Hawaii Kilauea Volcano Latest: Acid Rain Could Fall After Eruption

The people on Hawaii's Big Island are evacuating areas where there are high levels of sulfur dioxide leaking out of the lava emitted by the Kilauea volcano. Lava, dangerous gases and earthquakes are all potential risks on the island, but if the weather changes, another risk will be added to that list—acid rain.

"It's reasonably normal for this volcano," Mark Elliot a meteorologist for The Weather Channel, told Newsweek. The Kilauea volcano is known for emitting a lot of sulfur dioxide, he added, though not all volcanoes have the same makeup.

The gas can mix with the oxygen and any water vapor in the air, as well as with sunlight, to form sulfuric acid. "It's an unsafe gas to breathe in too much of," Elliot said, but luckily it's a gas humans detect easily: The smell is similar to that of rotting eggs or fireworks. When water vapor turns into rain and passes through that sulfuric acid in the air, the product is acid rain.

The volcano erupted days ago and has continued to leak gas into the air, making "sulfuric acid in the downwind areas" likely, Elliot said. The forecast for an area where the gas has been leaking, not far from the volcano, included rain for Wednesday through Thursday evening.

Acid rain mainly impacts health, agriculture and the drinking water systems in the area where acid rain falls, Elliot said. Additionally, there are short and long-term effects the rain can have.

In the short term, the gases in the air that cause acid rain have the largest impact on asthma sufferers and those in more high-risk groups, like the elderly. "You're not breathing in as much oxygen as you should be, so it messes with you," Elliot said.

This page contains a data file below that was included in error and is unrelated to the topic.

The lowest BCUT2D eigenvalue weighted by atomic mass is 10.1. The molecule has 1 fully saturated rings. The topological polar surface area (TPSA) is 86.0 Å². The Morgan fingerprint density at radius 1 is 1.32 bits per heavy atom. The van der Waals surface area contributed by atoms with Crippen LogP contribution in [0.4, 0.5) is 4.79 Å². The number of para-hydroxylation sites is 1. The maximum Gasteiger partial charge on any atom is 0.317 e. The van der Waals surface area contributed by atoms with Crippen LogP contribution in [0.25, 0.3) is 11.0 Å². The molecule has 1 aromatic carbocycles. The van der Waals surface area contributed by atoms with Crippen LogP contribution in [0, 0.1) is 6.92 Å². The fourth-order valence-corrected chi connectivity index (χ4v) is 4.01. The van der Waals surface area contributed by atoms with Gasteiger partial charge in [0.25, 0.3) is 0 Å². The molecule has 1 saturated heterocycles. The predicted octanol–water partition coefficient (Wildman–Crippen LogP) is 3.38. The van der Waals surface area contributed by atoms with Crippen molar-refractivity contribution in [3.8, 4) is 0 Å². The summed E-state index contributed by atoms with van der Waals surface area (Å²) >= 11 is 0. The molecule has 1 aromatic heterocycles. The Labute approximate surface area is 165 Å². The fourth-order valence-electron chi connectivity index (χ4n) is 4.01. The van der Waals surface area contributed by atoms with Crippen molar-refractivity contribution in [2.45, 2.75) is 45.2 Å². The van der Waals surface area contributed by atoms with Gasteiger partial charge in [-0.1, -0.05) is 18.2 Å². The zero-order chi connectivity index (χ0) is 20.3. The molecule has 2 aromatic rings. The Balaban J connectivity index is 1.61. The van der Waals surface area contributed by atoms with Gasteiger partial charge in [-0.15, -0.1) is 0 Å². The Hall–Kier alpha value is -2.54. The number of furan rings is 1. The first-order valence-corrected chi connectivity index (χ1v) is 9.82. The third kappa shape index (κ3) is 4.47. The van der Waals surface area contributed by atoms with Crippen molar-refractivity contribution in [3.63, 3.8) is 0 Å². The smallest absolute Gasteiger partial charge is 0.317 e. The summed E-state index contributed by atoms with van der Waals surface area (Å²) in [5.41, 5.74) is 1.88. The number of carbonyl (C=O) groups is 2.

Symptoms can include difficulty breathing and irritation in the throat, lungs or eyes, according to the Hawaii Emergency Management Agency. The longer-term effects of the sulfur dioxide are less well-known but are something researchers are trying to study, Hawaii News Now reported.

The rain also impacts the health of plants: While some are more sensitive than others, acid rain can do significant damage and even kill some plants. "The plants are affected by it pretty substantially in that it is an acid falling onto the plants. It can mess up the leaves. It can get into the root system," Elliot told Newsweek.

Lastly, the rain can contaminate drinking water supplies. The chemicals in acid rain can cause other elements, like lead, to leach from rain-catching materials or out of roofs and plumbing. Residents should be careful about their drinking water because they might not know if it's been contaminated following acid rain.

As long as the volcano continues to release the gas into the air, there's potential for acid rain to fall on the island. As of Wednesday, researchers were unsure when the volcano's activity would die down.

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Ground cracking extends across Highway 130, in Puna, Hawaii, on on May 7. The gases released by the volcanic eruption could cause acid rain on the island. U.S. Geological Survey via Getty Images